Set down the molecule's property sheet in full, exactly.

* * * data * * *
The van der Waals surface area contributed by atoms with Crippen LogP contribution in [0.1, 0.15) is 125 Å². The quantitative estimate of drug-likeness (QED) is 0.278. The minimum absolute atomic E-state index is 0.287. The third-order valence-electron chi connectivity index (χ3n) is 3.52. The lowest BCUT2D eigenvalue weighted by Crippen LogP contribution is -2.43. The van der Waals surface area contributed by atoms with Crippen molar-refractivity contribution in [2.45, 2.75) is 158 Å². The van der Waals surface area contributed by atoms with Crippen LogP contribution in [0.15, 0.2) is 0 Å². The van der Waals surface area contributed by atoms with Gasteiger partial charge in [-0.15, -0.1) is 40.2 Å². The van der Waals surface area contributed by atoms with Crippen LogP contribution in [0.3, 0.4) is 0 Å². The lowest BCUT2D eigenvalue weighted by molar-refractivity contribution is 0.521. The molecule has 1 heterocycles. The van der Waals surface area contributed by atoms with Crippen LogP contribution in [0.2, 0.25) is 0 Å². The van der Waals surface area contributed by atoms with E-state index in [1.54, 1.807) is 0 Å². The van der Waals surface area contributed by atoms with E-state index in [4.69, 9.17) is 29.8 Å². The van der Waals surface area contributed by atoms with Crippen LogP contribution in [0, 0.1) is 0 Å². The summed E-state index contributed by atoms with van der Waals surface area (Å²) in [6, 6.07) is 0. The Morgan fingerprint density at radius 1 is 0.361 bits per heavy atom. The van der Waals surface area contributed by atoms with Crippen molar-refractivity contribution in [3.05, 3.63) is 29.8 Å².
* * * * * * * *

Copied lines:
The van der Waals surface area contributed by atoms with Crippen LogP contribution in [0.1, 0.15) is 125 Å². The quantitative estimate of drug-likeness (QED) is 0.278. The minimum absolute atomic E-state index is 0.287. The third-order valence-electron chi connectivity index (χ3n) is 3.52. The lowest BCUT2D eigenvalue weighted by Crippen LogP contribution is -2.43. The van der Waals surface area contributed by atoms with Crippen molar-refractivity contribution in [2.45, 2.75) is 158 Å². The van der Waals surface area contributed by atoms with Crippen LogP contribution in [0.15, 0.2) is 0 Å². The van der Waals surface area contributed by atoms with Gasteiger partial charge in [-0.15, -0.1) is 40.2 Å². The van der Waals surface area contributed by atoms with Crippen LogP contribution in [0.3, 0.4) is 0 Å². The lowest BCUT2D eigenvalue weighted by molar-refractivity contribution is 0.521. The molecule has 1 heterocycles. The van der Waals surface area contributed by atoms with Crippen LogP contribution in [0.2, 0.25) is 0 Å². The van der Waals surface area contributed by atoms with E-state index in [1.54, 1.807) is 0 Å². The van der Waals surface area contributed by atoms with E-state index in [4.69, 9.17) is 29.8 Å². The van der Waals surface area contributed by atoms with Crippen LogP contribution in [0, 0.1) is 0 Å². The summed E-state index contributed by atoms with van der Waals surface area (Å²) in [6, 6.07) is 0. The Morgan fingerprint density at radius 1 is 0.361 bits per heavy atom. The van der Waals surface area contributed by atoms with Crippen molar-refractivity contribution in [3.05, 3.63) is 29.8 Å².